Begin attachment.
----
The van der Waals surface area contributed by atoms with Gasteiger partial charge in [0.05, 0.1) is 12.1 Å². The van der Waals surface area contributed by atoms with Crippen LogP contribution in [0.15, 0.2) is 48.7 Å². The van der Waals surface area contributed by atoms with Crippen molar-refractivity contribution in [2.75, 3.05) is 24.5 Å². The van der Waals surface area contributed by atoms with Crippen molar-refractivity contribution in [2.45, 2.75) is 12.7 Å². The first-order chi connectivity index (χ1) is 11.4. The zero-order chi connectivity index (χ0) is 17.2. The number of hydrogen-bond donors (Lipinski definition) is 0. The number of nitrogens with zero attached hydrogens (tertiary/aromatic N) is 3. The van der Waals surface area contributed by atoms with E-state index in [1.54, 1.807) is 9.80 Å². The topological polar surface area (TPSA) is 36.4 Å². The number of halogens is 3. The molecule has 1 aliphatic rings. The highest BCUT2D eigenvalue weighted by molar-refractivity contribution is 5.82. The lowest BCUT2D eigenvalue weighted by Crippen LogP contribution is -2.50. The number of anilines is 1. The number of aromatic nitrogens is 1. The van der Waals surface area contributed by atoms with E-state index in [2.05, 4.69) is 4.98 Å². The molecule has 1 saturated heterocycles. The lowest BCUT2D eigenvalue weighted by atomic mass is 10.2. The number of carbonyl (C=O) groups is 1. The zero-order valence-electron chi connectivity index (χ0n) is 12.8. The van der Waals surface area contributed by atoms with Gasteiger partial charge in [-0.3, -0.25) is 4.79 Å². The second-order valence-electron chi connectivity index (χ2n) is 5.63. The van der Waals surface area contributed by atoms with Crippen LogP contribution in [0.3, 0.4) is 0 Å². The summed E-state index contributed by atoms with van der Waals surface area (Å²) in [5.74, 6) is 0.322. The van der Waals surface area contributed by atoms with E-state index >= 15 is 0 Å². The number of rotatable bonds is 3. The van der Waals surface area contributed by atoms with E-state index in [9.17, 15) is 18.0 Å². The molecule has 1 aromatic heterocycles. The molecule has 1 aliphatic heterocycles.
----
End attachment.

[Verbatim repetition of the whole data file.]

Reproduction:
The van der Waals surface area contributed by atoms with Gasteiger partial charge in [0.05, 0.1) is 12.1 Å². The van der Waals surface area contributed by atoms with Crippen LogP contribution in [0.15, 0.2) is 48.7 Å². The van der Waals surface area contributed by atoms with Crippen molar-refractivity contribution in [2.75, 3.05) is 24.5 Å². The van der Waals surface area contributed by atoms with Crippen molar-refractivity contribution in [2.45, 2.75) is 12.7 Å². The first-order chi connectivity index (χ1) is 11.4. The zero-order chi connectivity index (χ0) is 17.2. The number of hydrogen-bond donors (Lipinski definition) is 0. The number of nitrogens with zero attached hydrogens (tertiary/aromatic N) is 3. The van der Waals surface area contributed by atoms with E-state index in [1.54, 1.807) is 9.80 Å². The topological polar surface area (TPSA) is 36.4 Å². The number of halogens is 3. The molecule has 1 aliphatic rings. The highest BCUT2D eigenvalue weighted by molar-refractivity contribution is 5.82. The lowest BCUT2D eigenvalue weighted by Crippen LogP contribution is -2.50. The number of anilines is 1. The number of aromatic nitrogens is 1. The van der Waals surface area contributed by atoms with E-state index in [2.05, 4.69) is 4.98 Å². The molecule has 1 saturated heterocycles. The lowest BCUT2D eigenvalue weighted by atomic mass is 10.2. The number of carbonyl (C=O) groups is 1. The zero-order valence-electron chi connectivity index (χ0n) is 12.8. The van der Waals surface area contributed by atoms with Gasteiger partial charge in [-0.3, -0.25) is 4.79 Å². The second-order valence-electron chi connectivity index (χ2n) is 5.63. The van der Waals surface area contributed by atoms with Crippen LogP contribution in [0.3, 0.4) is 0 Å². The summed E-state index contributed by atoms with van der Waals surface area (Å²) in [5.74, 6) is 0.322. The van der Waals surface area contributed by atoms with E-state index >= 15 is 0 Å². The number of rotatable bonds is 3. The van der Waals surface area contributed by atoms with E-state index in [9.17, 15) is 18.0 Å². The molecule has 1 aromatic heterocycles. The molecule has 1 aliphatic heterocycles.